The renovated Nourse Theater and building art at the old Commerce High School.
Libertarians favor individual action over government involvement. Government involvement removes individual initiative and accountability, often producing poor results. We are following this logic when we recommend “No” votes on proposals to implement or expand most government programs.
This logic is evident, for example, in school systems. Parochial and charter schools, often serving disadvantaged children, are known to achieve better results with less money than traditional public schools. An interesting and colorful piece of history of the San Francisco School District illustrates our point.
Teachers old enough to remember call it “the old Commerce High School.” Commerce High was established in 1883 as the business department of Boys High School. Its original location was on Nob Hill, but it relocated to Market Street just before it went up in the flames in the 1906 earthquake and fire. It was rebuilt at Grove and Larkin streets, only to move again to Franklin and Fell Streets in order to make way for the Civic Auditorium.
In its new and as it turned out permanent location on Franklin and Fell, the school received a loftier name, High School of Commerce. In 1927, a magnificent 1,800-seat student auditorium was built in the school site. The Nourse Auditorium, named to honor educator Joseph Nourse, was used for assemblies and other school events.
In 1951, High School of Commerce closed. However the splendid auditorium, with its Beaux-Arts design and grand hanging chandeliers became a coveted destination for special events and fine arts performances. In 1985, this jewel of San Francisco and revenue generator unceremoniously fell victim to San Francisco Judge Ira Brown.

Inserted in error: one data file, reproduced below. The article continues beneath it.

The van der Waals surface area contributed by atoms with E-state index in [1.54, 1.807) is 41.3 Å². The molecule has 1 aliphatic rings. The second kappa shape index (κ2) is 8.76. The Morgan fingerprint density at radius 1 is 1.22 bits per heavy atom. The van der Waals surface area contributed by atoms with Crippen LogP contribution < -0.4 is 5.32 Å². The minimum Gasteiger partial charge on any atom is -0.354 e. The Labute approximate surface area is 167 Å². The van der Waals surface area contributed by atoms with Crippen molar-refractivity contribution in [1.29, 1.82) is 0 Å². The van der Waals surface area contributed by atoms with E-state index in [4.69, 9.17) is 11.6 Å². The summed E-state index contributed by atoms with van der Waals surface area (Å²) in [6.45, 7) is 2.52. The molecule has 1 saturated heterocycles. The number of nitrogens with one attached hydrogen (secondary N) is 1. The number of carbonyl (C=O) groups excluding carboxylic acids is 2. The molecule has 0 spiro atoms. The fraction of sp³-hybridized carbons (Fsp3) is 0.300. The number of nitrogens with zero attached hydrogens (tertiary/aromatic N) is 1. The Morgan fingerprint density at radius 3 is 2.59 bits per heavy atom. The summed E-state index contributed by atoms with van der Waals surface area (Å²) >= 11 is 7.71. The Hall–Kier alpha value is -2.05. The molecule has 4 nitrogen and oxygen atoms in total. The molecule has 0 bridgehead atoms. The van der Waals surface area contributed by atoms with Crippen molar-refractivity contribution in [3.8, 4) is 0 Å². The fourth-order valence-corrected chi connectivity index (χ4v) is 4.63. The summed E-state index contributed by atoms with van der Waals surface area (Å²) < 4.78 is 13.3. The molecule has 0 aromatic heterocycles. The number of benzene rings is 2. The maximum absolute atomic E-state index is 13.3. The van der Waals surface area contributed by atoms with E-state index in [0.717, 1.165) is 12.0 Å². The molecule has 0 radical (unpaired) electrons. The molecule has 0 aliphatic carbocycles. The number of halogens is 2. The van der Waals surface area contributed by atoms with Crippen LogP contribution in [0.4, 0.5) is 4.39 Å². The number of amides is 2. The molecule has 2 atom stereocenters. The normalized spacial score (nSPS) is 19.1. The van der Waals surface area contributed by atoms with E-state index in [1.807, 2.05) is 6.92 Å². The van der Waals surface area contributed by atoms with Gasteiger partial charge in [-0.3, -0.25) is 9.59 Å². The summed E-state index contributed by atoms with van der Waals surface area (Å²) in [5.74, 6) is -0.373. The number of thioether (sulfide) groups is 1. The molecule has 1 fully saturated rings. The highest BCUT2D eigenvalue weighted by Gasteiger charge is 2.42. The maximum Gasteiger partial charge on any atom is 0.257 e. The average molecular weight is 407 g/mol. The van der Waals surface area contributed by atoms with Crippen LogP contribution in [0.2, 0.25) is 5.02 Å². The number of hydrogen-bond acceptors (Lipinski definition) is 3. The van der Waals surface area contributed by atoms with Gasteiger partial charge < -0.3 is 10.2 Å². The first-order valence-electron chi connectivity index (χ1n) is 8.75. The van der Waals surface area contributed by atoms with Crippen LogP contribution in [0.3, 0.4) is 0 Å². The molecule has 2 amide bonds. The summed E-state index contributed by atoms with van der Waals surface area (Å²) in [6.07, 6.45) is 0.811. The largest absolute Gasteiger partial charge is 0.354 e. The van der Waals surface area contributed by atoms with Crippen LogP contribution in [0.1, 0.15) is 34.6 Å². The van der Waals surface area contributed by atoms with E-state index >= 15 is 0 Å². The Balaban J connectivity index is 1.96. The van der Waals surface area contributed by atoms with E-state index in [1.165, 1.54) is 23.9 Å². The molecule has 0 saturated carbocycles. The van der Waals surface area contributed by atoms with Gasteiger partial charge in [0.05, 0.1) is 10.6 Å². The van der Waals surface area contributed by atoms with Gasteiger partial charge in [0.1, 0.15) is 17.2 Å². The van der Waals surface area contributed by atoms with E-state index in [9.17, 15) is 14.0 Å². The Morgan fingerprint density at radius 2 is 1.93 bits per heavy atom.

Libertarians have always failed to see why the end of Alcohol Prohibition is seen as a good thing while the war on drugs is tolerated. December 5, 2014, marks the 81st anniversary of the end of Prohibition, a good day to wonder why a colossal failure such as the idea of prohibition won't go away.
The 18th Amendment to the U.S. Constitution, establishing alcohol prohibition, came about thanks to the temperance societies concerned about drunkenness in the family, factory owners wanting to increase workers’ productivity, and progressive reformers. “Progressive reformers also took to Prohibition for they saw it as a continuation of their efforts to improve society in general. Temperance societies and Progressives alike saw the need for more governmental control and involvement in citizens' lives.”1
The Amendment prohibited the production, distribution, and sale of alcohol, and it worked – it first. Alcohol consumption fell by 30%! However, all was not well. “The intensity of the temperance advocates was matched only by the inventiveness of those who wanted to keep drinking…The illegal production and distribution of liquor, or bootlegging, became rampant.”2 Bootleggers fought for turf and profits. There was no shortage of recruits, “Jobs were scarce and people needed to provide for their families, gangsterism was dangerous but provided an easy way to make money.”3